“I am certain that many young Cubans, in their struggle against the Giant in the Seven-League Boots, would do as they did. Money can buy everything save the soul of a people who has never gone down on its knees.” – Fidel Castro on the Cuban Five, 27 December 2007
BY ALEXANDER MARTIN REMOLLINO
Vol. VII, No. 47, January 6-12, 2008
“(Jose) Marti taught us that ‘all of the world’s glory fits in a kernel of corn.’ Many times have I said and repeated this phrase, which carries in eleven words a veritable school of ethics.
“Cuba’s Five Heroes, imprisoned by the empire, are to be held up as examples for new generations. Fortunately, exemplary conduct will continue to flourish with the consciousness of our peoples as long as our species exists.”
“I am certain that many young Cubans, in their struggle against the Giant in the Seven-League Boots, would do as they did. Money can buy everything save the soul of a people who has never gone down on its knees.”
This is what Cuban President Fidel Castro said about the five men now known as the Cuban Five in a message to Cuba’s National Assembly a few days before the New Year.
The Cuban Five are Gerardo Hernandez, Antonio Guerrero, Ramon Labañino, Fernando Gonzales, and Rene Gonzales – Cuban nationals currently serving prison terms in the U.S. for alleged espionage, conspiracy to commit murder, and other illegal activities.
The five Cubans had been sent to Miami, Florida in the 1990s on a mission to infiltrate organizations conducting terrorist activities against Cuba, particularly Brothers to the Rescue, and relay information about their activities to the Cuban government.
On June 17, 1998 the Cuban government and the Federal Bureau of Investigation (FBI) met in Havana.
The Cuban government presented to the FBI the results of its investigations into the activities of Miami-based anti-Cuba groups like Comandos F4, Coalition of United Revolutionary Organizations (CORU), Alpha 66, Omega 7, and Brothers to the Rescue – all based in Miami. These included documents, photographs and surveillance reports showing that these groups were planning to stage a number of new “terrorist” attacks.
Attacks against Cuba
Based on an item in the website Miami 5 (http://www.granma.cu/miami5/ingles/index.html), the attacks against Cuba included the following cases:
Oct. 7, 1992: An armed attack against the Varadero Melia Hotel perpetrated from a vessel manned by four Miami terrorists who were later arrested and questioned by the FBI, then released.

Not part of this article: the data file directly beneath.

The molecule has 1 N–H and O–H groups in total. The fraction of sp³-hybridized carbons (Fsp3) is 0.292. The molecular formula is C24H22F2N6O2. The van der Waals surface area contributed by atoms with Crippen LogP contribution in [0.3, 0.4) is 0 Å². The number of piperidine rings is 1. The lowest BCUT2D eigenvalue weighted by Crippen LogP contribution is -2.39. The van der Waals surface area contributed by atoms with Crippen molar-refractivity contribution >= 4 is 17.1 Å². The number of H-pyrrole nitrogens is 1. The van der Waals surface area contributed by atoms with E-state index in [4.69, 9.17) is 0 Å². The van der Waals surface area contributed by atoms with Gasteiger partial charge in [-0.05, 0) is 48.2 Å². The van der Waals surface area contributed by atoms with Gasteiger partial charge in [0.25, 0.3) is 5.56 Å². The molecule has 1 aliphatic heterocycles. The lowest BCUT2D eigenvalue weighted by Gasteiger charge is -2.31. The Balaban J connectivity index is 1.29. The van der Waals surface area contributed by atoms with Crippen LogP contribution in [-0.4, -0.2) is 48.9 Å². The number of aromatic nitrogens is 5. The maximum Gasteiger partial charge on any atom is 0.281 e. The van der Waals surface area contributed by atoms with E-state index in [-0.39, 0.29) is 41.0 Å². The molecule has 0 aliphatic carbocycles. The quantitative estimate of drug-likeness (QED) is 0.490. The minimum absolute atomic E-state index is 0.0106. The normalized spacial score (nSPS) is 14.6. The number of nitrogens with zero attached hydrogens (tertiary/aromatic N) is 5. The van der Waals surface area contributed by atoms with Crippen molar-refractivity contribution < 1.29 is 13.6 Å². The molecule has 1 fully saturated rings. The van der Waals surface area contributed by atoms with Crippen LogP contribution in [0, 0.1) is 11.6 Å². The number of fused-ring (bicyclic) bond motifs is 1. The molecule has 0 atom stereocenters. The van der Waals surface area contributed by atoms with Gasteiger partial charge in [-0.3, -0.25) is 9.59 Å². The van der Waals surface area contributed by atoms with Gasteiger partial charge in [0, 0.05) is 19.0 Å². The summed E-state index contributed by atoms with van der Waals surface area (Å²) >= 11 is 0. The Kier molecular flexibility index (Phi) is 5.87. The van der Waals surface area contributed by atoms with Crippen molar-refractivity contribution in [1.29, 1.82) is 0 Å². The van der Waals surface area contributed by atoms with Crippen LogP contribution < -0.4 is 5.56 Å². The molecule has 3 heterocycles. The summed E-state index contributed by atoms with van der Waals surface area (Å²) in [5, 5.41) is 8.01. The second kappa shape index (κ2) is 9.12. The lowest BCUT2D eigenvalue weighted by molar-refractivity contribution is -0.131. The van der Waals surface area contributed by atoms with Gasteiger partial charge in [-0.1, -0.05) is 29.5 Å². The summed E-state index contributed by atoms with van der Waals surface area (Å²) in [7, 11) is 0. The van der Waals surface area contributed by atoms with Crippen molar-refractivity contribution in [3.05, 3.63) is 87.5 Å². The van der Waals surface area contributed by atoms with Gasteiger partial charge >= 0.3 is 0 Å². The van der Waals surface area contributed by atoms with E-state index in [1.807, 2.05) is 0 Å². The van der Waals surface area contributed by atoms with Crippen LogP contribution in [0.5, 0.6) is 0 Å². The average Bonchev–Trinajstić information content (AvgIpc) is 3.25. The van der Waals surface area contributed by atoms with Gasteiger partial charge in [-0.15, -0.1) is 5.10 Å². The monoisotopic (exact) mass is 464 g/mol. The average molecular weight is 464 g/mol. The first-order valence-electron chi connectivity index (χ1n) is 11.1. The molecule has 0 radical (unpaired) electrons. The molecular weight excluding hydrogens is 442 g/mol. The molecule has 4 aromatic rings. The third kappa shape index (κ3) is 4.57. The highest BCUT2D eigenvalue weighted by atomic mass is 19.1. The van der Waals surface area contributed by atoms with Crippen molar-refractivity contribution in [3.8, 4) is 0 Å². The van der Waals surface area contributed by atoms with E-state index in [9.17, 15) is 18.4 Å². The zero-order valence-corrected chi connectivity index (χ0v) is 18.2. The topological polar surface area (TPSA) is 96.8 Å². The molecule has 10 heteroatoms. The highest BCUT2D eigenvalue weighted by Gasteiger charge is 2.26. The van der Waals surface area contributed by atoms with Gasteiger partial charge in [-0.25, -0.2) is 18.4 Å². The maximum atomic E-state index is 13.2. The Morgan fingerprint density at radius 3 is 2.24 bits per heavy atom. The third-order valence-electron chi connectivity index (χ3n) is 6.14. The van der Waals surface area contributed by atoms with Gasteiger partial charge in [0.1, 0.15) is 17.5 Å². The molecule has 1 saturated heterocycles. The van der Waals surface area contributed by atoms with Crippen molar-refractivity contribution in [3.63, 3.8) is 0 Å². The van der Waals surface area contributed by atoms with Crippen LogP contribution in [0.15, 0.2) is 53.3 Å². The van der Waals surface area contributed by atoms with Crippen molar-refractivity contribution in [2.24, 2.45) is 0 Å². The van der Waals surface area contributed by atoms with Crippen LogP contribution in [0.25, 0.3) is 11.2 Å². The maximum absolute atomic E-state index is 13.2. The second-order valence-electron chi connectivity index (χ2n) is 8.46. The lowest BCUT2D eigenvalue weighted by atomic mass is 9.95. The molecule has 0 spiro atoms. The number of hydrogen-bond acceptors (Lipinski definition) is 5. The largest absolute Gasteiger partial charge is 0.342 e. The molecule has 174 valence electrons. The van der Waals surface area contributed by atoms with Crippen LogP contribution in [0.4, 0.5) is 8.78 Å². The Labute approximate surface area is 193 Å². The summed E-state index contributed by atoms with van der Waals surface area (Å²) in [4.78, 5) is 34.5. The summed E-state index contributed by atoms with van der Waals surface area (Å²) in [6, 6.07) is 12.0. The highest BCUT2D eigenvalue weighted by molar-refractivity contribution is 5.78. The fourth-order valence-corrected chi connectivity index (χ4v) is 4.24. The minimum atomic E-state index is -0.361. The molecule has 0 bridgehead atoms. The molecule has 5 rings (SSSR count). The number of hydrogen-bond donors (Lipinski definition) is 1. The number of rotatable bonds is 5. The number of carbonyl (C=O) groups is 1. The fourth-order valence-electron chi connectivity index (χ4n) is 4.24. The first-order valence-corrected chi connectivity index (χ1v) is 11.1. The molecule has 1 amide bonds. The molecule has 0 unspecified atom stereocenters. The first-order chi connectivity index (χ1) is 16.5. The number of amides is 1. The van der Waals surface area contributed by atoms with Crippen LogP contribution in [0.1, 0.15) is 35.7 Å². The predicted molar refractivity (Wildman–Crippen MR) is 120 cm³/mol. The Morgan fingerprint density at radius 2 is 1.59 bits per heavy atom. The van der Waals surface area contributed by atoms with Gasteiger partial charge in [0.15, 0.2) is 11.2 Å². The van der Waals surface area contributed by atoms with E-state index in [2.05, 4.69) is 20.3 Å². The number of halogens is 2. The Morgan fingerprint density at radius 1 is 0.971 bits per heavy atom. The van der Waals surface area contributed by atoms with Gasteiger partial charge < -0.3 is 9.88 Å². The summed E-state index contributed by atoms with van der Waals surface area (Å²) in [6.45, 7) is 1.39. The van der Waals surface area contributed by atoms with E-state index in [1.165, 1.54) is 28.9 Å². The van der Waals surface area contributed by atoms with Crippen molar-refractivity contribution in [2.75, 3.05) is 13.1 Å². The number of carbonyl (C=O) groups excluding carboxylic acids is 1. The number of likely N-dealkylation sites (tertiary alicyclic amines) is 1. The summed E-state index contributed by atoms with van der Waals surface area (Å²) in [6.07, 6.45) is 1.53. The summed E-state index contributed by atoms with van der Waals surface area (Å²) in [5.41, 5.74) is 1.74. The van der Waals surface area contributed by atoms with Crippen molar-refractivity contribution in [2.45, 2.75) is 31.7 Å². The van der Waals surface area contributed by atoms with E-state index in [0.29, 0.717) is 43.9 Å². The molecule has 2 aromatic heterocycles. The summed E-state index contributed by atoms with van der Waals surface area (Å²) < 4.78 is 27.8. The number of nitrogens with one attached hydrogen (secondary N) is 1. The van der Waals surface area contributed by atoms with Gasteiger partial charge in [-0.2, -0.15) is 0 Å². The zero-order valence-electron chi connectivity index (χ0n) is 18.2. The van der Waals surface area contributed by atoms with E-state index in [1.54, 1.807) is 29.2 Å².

April 2, 1993: The tanker ship Mikonos sailing under the Cypriot flag was fired upon 7 miles north of Matanzas from a vessel crewed by Cuban born, U.S. based terrorists.
November 1994: Terrorist Luis Posada Carriles and five of his accomplices smuggled weapons into Cartagena de Indias, Colombia, during the IV Ibero-American Summit of Heads of State and Government in order to make an attempt on the life of President Fidel Castro. However, the security belt kept him at a distance thus thwarting his aim. Posada Carriles later told the New York Times: “I was standing behind some journalists and I saw Castro’s friend, (Gabriel) García Márquez, but I could only see Castro from a long way away.”
March 11, 1994: A terrorist group from Miami fired on the Guitart Cayo Coco Hotel.
Sept. 4, 1994: Two U.S.-based terrorists infiltrated into the area around Caibarien, Villa Clara, with the aim of carrying out sabotage in that province. A number of weapons and large amounts of military equipment were seized.
Oct. 6, 1994: Another armed group fired automatic weapons at the Guitart Cayo Coco Hotel from a boat that set out from Florida.
Oct. 15, 1994: A group of armed terrorists coming from the United States landed on the causeway to Cayo Santa María near Caibarién, Villa Clara, and murdered comrade Arcelio Rodríguez García.
May 20, 1995: The Guitart Cayo Coco Hotel was attacked the second time by terrorists manning a fast launch coming from the United States.
Feb. 11, 1996: After firing on our coastline, a vessel coming from the United States carrying three terrorists was captured by the Cuban cost guard patrol.